#11 faackanders2

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Posted 02 June 2024 - 09:31 PM

i have read 30 threads on this. I don't know why it's not sinking in to my brain so sorry to repeat.

 

how do I calculate the FOV with eyepieces bino-viewing?

 

is there some sort of max?

 

is it even worth it to have Naglers where there is an 82 degree and you have to move your eyes around? will you see the entire field?

 

let's leave out vignetting due to field stop for low powers...I pretty much get that part get that part.

 

so for example let's say you use the APM super zooms all the way zoomed in at 7.7mm it's 67 degrees. vs a Nagler 7mm with 82 degree FOV

 

thank you so much for anyone who talks to me like i'm a 4th grader smile.gif

 

ETA: i have Denis' CZAS for moderate to high power views.

main scope will be 140 f6.5 refractor (910 focal length) that is binoviewer friendly

Yes you can see 82afov with 2 eyes, but not full 100afov with both eyes.


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#12 ABQJeff

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Posted 05 June 2024 - 08:02 PM

I can use 82 degree EPs fine in BVs, and ignoring vignetting (which is applicable if BV clear aperture is close to or larger than the EP field stop), max field of view is same as without BVs.  BVs do make objects and scenes appear larger.

 

Jeff


Edited by ABQJeff, 05 June 2024 - 08:03 PM.

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#13 slavicek

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Posted 06 June 2024 - 04:05 PM

Again, you CAN use Naglers in binoviewers and have no vigneting. I use CZAS, Baader Mark V and TV binoviewers with Naglers and have no problem with them. 


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#14 Kutno

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Posted 06 June 2024 - 06:30 PM

 

is it even worth it to have Naglers where there is an 82 degree and you have to move your eyes around? will you see the entire field?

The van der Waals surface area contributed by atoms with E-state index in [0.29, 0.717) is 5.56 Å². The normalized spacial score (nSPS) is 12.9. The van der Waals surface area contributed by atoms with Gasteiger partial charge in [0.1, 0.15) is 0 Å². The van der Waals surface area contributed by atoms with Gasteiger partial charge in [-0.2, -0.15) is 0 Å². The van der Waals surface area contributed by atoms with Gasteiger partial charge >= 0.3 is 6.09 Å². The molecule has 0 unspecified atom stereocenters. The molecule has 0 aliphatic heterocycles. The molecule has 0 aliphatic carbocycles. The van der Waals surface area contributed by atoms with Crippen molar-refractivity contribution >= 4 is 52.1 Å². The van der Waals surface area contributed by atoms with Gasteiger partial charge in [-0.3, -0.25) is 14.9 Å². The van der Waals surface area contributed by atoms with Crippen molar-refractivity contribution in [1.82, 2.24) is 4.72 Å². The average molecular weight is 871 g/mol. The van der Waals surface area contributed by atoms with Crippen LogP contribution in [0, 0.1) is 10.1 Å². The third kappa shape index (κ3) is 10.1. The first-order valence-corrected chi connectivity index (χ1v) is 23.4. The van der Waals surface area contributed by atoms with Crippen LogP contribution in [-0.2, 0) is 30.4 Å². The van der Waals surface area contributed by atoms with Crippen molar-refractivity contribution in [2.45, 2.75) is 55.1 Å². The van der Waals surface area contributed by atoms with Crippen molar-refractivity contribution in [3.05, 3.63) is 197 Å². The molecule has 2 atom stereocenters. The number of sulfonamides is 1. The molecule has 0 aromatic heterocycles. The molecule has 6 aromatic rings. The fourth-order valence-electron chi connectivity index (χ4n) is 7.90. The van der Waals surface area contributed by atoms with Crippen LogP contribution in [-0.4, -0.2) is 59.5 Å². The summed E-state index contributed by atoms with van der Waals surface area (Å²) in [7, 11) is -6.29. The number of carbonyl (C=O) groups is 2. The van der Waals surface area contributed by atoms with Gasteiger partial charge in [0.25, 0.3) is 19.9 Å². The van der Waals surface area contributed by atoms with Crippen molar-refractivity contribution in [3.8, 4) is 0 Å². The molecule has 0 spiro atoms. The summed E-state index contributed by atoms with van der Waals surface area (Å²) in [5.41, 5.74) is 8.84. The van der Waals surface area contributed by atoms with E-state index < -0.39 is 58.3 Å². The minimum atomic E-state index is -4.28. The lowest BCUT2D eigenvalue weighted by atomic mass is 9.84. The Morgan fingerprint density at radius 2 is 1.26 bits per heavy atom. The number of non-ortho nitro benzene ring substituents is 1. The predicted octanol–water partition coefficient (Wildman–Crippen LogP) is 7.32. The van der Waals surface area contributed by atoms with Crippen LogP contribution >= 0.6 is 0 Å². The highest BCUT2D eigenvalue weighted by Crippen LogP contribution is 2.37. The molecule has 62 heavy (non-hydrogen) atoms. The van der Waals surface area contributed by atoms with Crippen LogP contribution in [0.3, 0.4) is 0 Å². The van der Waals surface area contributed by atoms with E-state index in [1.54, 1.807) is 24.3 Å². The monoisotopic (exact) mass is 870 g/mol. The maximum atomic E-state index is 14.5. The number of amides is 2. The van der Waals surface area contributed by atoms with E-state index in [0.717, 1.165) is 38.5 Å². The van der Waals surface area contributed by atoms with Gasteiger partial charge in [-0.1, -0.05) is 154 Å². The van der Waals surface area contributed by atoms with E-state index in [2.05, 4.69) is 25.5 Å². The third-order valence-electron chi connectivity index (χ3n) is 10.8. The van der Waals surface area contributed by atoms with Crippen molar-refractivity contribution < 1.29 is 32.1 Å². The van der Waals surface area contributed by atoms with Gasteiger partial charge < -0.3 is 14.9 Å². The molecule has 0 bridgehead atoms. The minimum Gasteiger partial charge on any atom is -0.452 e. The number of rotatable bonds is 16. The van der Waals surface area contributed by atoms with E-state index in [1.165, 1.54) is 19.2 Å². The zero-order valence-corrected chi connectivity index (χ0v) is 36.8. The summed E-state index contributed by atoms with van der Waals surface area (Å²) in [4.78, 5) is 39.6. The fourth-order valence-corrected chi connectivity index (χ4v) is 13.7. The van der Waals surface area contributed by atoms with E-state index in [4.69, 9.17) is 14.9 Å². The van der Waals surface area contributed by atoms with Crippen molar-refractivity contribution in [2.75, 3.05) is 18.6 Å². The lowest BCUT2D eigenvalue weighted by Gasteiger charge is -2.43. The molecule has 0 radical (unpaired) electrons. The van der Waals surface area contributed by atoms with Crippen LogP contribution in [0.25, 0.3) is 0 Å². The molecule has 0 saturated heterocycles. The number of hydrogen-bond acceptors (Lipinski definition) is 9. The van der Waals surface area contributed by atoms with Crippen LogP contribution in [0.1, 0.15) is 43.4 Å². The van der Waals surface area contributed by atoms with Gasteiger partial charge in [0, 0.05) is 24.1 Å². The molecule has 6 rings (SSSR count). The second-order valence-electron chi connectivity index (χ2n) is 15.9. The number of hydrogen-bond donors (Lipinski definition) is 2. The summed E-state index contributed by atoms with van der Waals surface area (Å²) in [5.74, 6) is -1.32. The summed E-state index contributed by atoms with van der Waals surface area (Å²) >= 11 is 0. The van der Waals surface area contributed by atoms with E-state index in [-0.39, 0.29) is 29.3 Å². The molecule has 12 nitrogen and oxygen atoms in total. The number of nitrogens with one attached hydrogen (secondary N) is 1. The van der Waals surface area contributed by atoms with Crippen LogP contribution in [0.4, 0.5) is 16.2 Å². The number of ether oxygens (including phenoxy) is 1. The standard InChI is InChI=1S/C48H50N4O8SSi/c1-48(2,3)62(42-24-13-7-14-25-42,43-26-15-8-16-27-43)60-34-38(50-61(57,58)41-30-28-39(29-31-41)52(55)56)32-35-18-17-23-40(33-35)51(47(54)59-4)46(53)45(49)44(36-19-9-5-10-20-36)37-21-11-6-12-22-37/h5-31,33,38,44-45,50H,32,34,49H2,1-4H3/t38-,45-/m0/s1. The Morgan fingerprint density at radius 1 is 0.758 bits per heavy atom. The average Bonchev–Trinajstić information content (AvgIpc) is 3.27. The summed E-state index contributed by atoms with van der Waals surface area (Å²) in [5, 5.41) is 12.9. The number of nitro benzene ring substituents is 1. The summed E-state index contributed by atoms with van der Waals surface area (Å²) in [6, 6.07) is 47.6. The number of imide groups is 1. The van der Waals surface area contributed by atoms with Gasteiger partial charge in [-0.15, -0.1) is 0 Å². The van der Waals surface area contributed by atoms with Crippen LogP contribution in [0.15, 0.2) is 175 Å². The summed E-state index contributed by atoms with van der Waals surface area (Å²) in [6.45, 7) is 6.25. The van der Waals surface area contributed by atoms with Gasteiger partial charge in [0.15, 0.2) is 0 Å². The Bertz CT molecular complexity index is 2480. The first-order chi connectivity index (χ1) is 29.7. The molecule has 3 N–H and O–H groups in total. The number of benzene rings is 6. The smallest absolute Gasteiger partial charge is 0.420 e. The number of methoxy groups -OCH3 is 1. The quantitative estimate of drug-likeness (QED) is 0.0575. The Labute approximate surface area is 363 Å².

I agree with slavicek about using Naglers in binoviewers and having "no problem with them." 

 

My eyes are more relaxed using Naglers in binoviewers vis-à-vis Plossls.  Eye movement contributes to the more relaxing experience with Naglers.  When I use Plossls, I feel more constrained to stiffly hold my head when viewing.  Naglers facilitate a more natural movement of eyes and neck with their ample field of view.  


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#15 Kutno

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Posted 06 June 2024 - 06:43 PM

this is what i'm most confused about...with an 82 degree field of view, you can't really use it all, right? like if you look right, won't you not be able to merge the images at some point? so is the point of getting the naglers just to have a more immersive view? 

 

You sure can use all of the Nagler's 82° field of view.  Merging is not an issue at all with any of the Type 6s or the 16mm Type 5.  Getting immersed in their ample fields of view is one of the charms of Naglers, in addition to their sharpness, contrast, and scatter control. 


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#16 wolfli

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Posted 06 June 2024 - 09:54 PM

it's kind of weird but definitely true.

 

when I observe with the Quark chromosphere with a 90mm f/6, I can't see the full disk at all if I just use a TV 32mm plossl with no binoviewer. The field stop was a fussy black line and I can't see the sun's boundary when the sun is centered.

 

But when I use that same eyepiece with the denk binotron 27, I can see the full disk, albeit less bright at the boundary. But the boundary of the sun is visible, clear and sharp. I can even see proms all around at once.

 

The simple theory says that the TFOV in this case is determined by the small field stop of the Quark. So with or without binoviewer shouldn't make any diff. I don't understand how this can happen at all.


Edited by wolfli, 06 June 2024 - 09:59 PM.


#17 Brollen

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Posted 09 June 2024 - 09:16 AM

I find this site helpful when trying to understand FOV and other characteristics of my optical setup:

 

https://skyandtelesc...ope-calculator/

 

Enter the characteristics of your optical train and press calculate, you will a number of attributes.

 

Hopefully it is correct! :) But comparatively speaking, I have found it to be very useful in comparing my different scopes and then validating through the eyepiece(s).

 

Clear skies!